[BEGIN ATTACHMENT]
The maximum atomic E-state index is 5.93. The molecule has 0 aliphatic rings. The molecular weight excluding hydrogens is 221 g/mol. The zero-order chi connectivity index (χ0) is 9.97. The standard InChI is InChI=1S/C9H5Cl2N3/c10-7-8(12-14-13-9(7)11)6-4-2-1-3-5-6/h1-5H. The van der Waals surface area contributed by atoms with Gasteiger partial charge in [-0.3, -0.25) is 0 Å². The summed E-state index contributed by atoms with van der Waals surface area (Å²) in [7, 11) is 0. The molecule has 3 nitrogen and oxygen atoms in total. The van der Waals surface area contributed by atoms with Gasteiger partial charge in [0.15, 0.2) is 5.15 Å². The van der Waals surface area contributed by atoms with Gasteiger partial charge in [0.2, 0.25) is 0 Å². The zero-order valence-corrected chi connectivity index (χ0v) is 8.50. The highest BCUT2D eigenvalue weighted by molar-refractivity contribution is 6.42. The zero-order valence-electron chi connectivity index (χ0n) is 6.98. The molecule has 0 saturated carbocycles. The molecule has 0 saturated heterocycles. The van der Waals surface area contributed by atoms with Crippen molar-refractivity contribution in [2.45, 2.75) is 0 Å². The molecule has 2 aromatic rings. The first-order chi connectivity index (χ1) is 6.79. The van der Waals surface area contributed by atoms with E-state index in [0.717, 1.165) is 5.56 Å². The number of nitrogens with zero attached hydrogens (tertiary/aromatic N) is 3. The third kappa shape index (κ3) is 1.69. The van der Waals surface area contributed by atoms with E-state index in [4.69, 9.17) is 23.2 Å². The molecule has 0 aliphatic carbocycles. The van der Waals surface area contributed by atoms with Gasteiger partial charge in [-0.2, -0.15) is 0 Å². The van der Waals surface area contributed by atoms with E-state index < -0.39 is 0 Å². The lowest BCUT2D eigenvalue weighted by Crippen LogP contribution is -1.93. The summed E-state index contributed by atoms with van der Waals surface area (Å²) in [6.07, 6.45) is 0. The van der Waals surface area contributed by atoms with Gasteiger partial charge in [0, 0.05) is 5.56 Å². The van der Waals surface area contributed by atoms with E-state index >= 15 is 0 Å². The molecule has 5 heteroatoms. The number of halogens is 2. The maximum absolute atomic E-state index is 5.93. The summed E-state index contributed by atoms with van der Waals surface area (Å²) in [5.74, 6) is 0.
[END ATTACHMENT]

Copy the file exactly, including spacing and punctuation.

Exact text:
The maximum atomic E-state index is 5.93. The molecule has 0 aliphatic rings. The molecular weight excluding hydrogens is 221 g/mol. The zero-order chi connectivity index (χ0) is 9.97. The standard InChI is InChI=1S/C9H5Cl2N3/c10-7-8(12-14-13-9(7)11)6-4-2-1-3-5-6/h1-5H. The van der Waals surface area contributed by atoms with Gasteiger partial charge in [-0.3, -0.25) is 0 Å². The summed E-state index contributed by atoms with van der Waals surface area (Å²) in [7, 11) is 0. The molecule has 3 nitrogen and oxygen atoms in total. The van der Waals surface area contributed by atoms with Gasteiger partial charge in [0.15, 0.2) is 5.15 Å². The van der Waals surface area contributed by atoms with Gasteiger partial charge in [0.2, 0.25) is 0 Å². The zero-order valence-corrected chi connectivity index (χ0v) is 8.50. The highest BCUT2D eigenvalue weighted by molar-refractivity contribution is 6.42. The zero-order valence-electron chi connectivity index (χ0n) is 6.98. The molecule has 0 saturated carbocycles. The molecule has 0 saturated heterocycles. The van der Waals surface area contributed by atoms with Crippen molar-refractivity contribution in [2.45, 2.75) is 0 Å². The molecule has 2 aromatic rings. The first-order chi connectivity index (χ1) is 6.79. The van der Waals surface area contributed by atoms with E-state index in [0.717, 1.165) is 5.56 Å². The number of nitrogens with zero attached hydrogens (tertiary/aromatic N) is 3. The third kappa shape index (κ3) is 1.69. The van der Waals surface area contributed by atoms with E-state index in [4.69, 9.17) is 23.2 Å². The molecule has 0 aliphatic carbocycles. The van der Waals surface area contributed by atoms with Gasteiger partial charge in [-0.2, -0.15) is 0 Å². The van der Waals surface area contributed by atoms with E-state index < -0.39 is 0 Å². The lowest BCUT2D eigenvalue weighted by Crippen LogP contribution is -1.93. The summed E-state index contributed by atoms with van der Waals surface area (Å²) in [6.07, 6.45) is 0. The van der Waals surface area contributed by atoms with Gasteiger partial charge in [0, 0.05) is 5.56 Å². The van der Waals surface area contributed by atoms with E-state index >= 15 is 0 Å². The molecule has 5 heteroatoms. The number of halogens is 2. The maximum absolute atomic E-state index is 5.93. The summed E-state index contributed by atoms with van der Waals surface area (Å²) in [5.74, 6) is 0.